Buckle up for the ride of a lifetime with hardcore wrestling legend Mick Foley as the accomplished novelist takes the wheel on the brand new limited series "R.P.M." from 12-Gauge Comics.
A multiple New York Times #1 bestselling author, Foley teams with fellow writer Shane Riches and artist Jose Holder for the four-issue series launching this November. "R.P.M." marks the first foray into comics for the four-time World Heavyweight Champion Foley, who previously penned a number of autobiographical titles, three children's books and two novels—not to mention his countless appearances in television shows and voice acting work. The title follows car driver Revere Windsor, a descendant of the legendary Paul Revere, as he races from Boston to Miami to deliver an important package. Some international criminals and government agencies look to permanently detour the hero, but thankfully he holds a secret under his metaphorical hood: a hyper-kinetic depth perception that allows him to see and react to things faster than anyone else. Needless to say, expect a few—as Foley's wrestling persona Cactus Jack would say—bang-bangs of explosions in this high-octane adventure.
Pulling over a bit from their fictional cross-country adventure, both Foley and Riches spoke with CBR News in an exclusive first interview about the new series, providing a road map to the title's creation and sharing a story on how a young Foley had a nice day after visiting the studio of a legendary comic artist.
CBR News: To start things off, Mick, you're a very accomplished writer—penning a number of autobiographical books and a few children's stories as well. What made you decide to try your hand at comic book writing? What is appealing to you about this medium as opposed to regular novels?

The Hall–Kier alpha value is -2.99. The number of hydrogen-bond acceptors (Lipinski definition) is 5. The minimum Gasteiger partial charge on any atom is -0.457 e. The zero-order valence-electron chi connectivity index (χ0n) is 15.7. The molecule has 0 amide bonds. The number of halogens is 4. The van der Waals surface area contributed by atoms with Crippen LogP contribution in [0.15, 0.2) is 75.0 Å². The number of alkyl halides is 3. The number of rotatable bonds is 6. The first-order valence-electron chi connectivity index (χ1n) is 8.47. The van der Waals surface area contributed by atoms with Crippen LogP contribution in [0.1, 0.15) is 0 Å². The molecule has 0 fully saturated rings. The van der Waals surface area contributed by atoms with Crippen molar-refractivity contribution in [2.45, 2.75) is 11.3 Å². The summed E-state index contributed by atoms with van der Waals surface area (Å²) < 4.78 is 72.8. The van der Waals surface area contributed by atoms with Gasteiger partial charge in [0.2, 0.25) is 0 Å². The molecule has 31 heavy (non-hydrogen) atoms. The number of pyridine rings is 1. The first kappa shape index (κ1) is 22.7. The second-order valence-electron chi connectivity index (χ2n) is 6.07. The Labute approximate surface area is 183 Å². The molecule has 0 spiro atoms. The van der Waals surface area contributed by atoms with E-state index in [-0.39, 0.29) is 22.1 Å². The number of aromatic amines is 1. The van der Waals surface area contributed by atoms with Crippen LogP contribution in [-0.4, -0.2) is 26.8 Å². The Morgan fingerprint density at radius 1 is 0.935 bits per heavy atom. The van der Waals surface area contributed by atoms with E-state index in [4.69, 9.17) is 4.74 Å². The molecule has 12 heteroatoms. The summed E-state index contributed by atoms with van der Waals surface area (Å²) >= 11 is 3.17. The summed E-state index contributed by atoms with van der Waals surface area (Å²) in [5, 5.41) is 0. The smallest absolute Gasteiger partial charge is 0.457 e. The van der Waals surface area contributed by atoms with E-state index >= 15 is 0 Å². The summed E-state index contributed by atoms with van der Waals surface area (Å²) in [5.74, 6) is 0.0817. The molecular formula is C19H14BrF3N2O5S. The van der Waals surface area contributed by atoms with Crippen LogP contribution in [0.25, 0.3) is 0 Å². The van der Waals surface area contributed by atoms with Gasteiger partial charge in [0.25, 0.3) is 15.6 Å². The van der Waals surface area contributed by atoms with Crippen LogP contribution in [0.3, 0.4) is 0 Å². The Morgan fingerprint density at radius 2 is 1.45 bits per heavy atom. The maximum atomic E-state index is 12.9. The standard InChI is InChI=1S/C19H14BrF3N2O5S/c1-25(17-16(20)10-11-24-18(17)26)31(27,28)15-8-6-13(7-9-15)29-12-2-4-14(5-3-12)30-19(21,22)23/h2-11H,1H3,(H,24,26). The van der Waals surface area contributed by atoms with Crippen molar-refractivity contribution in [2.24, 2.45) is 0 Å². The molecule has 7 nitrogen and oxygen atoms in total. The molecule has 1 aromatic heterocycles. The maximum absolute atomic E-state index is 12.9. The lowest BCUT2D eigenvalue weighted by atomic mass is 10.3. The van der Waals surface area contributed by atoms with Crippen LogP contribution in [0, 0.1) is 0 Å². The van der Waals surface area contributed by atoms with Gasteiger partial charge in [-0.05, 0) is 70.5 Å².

Mick Foley: I noticed a few years ago when I did appearances at comic book conventions, that wrestling fans brought my autobiographies to sign, but very few would show up with the fiction novels. Talking and interacting with fans who were avid readers, but chose not to read my fiction work got me thinking about different mediums to reach my audience. A friend of mine, Jill Thompson, convinced me that many of my fans would be more open to reading my fiction work in a visual format where I could amp up the action—graphic novels or comic books.
Shane Riches: Mick's fiction work, "Tietam Brown" and "Scooter," are amazing dramatic novels. "Tietam Brown," in particular is one of the most emotional, character driven stories I've read. Doing a graphic novel, in contrast, allows Mick to go wild with his incredible action ideas in on the comic page.
How did the deal with 12-Gauge come about? Did they approach you about the series at a convention or give you a call?
Foley: Actually, the deal came about because of work Shane and I did on the film adaption of my novel "Tietam Brown." Shane was instrumental in steering the project into script form. Because of our collaboration on the "Tietam Brown" script had been a very painless process, I was extremely open to Shane's suggestion that we do a comic book.
Riches: As a huge fan of Mick's fiction work, I encouraged him to try his hand at comic books. My brother, Victor, had previously written the action thriller "The Safest Place" for 12-Gauge which was a terrific experience. So, last year in San Diego, we struck a deal with 12-Gauge to do "R.P.M."
We know the series follows Revere Windsor, a car-driving descendant of Paul Revere. How did you guys come up with the idea to R.P.M, which sounds like a really cool mix between racing film and Jason Bourne style espionage? Also, is there a double meaning to the title?
Foley: Being a big-time history buff, I thought it would be cool to do an update on a historical figure—giving him a 21st century edge while still being steeped in history. So, we took the attributes that made Paul Revere such a lasting legend and past them on to one of his descendants, who goes by "Revere." As far as a double meaning, sadly no, beyond the similar initials. We just thought it sounded cool.